For the few communities that do post pricing that is still somewhat higher than I'd like to pay but more reasonable, I'm sure there is a waiting list years long. Sure, I could stay where I am or find a place slighly cheaper somewhere, but the retirement or over 55 community offers a social aspect that is not typically found in your traditional apartment complex and that's what I'll be looking for once I leave the workplace. But, I don't think that it justifies an additional $2,183 - $4,183 a month premium.

I'm also smart enough to know that someday I may find myself in need of assisted living services or not want to cook again, but still, I shouldn't have to pay a several thousand dollar monthly premium for them or worse, even before I need them. I should be able to pay only for those services that I truly need.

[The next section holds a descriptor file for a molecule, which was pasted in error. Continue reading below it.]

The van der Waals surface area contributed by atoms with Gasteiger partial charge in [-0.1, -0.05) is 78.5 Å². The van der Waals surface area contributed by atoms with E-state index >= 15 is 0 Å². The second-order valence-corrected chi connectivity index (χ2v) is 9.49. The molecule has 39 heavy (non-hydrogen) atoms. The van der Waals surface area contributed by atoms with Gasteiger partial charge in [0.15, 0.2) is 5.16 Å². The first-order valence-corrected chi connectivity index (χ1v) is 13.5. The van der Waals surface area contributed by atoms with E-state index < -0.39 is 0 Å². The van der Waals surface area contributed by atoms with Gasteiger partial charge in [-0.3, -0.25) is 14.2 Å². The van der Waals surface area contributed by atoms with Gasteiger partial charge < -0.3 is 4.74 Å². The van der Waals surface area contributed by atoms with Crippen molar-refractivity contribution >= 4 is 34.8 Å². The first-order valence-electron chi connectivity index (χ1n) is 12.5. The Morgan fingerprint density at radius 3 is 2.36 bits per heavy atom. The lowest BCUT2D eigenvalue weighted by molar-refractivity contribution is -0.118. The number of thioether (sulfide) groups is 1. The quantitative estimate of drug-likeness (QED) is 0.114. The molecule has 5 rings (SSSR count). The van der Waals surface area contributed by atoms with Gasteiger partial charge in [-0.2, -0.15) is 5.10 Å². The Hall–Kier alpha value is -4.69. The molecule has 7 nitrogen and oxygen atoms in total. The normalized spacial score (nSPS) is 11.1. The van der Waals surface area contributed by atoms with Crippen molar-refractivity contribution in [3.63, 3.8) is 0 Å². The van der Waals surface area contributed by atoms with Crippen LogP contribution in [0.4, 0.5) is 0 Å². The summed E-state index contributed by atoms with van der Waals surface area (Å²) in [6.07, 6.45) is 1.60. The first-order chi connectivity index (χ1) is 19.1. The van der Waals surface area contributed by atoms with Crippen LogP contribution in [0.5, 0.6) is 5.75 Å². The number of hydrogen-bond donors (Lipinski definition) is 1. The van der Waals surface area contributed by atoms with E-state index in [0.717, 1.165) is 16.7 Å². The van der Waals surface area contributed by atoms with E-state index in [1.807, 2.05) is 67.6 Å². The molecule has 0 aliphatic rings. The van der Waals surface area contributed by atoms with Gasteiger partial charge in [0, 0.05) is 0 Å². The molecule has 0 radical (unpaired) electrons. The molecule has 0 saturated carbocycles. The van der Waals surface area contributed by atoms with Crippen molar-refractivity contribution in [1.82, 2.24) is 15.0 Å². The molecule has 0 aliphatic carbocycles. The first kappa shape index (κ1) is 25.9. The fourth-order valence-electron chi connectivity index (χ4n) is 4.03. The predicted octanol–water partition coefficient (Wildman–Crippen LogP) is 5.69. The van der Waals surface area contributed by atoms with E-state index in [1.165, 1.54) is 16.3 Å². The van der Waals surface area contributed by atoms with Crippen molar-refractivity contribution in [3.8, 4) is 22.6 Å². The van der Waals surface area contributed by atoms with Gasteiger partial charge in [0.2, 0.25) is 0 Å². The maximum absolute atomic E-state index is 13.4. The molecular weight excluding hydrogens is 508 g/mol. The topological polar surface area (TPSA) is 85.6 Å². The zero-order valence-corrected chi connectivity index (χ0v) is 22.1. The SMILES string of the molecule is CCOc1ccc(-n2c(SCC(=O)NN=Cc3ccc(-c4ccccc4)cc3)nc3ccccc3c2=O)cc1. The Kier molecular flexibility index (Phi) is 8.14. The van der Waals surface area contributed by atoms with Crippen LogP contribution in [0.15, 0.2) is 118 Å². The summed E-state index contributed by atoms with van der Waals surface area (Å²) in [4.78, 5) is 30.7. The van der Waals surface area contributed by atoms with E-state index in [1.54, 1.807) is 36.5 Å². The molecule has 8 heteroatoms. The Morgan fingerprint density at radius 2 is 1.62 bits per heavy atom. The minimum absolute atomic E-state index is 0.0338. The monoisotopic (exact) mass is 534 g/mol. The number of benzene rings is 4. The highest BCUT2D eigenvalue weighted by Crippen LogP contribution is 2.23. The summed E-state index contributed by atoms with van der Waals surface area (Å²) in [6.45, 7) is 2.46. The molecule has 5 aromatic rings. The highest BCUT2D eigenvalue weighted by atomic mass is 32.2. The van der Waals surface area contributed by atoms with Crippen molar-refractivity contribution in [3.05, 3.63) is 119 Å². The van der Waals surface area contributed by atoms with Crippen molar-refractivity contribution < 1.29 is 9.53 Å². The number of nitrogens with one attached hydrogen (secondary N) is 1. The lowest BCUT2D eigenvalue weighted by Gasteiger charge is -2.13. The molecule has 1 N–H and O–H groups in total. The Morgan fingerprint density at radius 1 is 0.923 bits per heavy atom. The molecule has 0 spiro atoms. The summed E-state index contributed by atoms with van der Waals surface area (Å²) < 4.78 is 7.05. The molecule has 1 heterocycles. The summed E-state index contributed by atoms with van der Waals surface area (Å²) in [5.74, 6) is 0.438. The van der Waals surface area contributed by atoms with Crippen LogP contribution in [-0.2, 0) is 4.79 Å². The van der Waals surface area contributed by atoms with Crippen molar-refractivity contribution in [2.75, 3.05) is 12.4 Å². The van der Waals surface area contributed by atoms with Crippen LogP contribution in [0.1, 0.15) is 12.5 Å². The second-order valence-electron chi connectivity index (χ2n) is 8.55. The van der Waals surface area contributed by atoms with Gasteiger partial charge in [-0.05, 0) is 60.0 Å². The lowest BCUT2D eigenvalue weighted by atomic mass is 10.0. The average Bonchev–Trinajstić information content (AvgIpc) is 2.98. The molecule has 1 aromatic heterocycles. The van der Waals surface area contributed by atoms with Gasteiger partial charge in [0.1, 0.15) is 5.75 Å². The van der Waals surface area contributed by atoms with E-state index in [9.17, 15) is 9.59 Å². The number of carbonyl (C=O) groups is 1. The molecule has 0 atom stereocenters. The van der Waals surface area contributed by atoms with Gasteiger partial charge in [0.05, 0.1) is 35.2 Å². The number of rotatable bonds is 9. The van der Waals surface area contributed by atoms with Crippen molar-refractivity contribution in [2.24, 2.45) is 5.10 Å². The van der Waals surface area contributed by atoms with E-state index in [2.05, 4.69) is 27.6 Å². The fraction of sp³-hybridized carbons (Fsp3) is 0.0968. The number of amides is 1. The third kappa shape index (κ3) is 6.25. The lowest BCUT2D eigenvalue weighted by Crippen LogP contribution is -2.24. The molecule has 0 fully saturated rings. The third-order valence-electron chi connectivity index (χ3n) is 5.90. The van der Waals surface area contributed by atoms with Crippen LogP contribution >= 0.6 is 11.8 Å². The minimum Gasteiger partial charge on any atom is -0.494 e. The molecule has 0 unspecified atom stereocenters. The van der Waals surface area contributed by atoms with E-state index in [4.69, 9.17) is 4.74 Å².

I often wonder how many of you out there feel the same way I do. I'd like to hear from you.

Monday, August 12, 2013

Help Needed for Those with Low Income

Low income housing has a stigma attached to it as does Section 8.  This is because traditionally those considered for this type of housing have been the dregs and leeches of our society, those on welfare who choose NOT to work and continue to have baby after baby to gain additional income. Born into welfare many of them remain in welfare having absolutely no ambition to better themselves.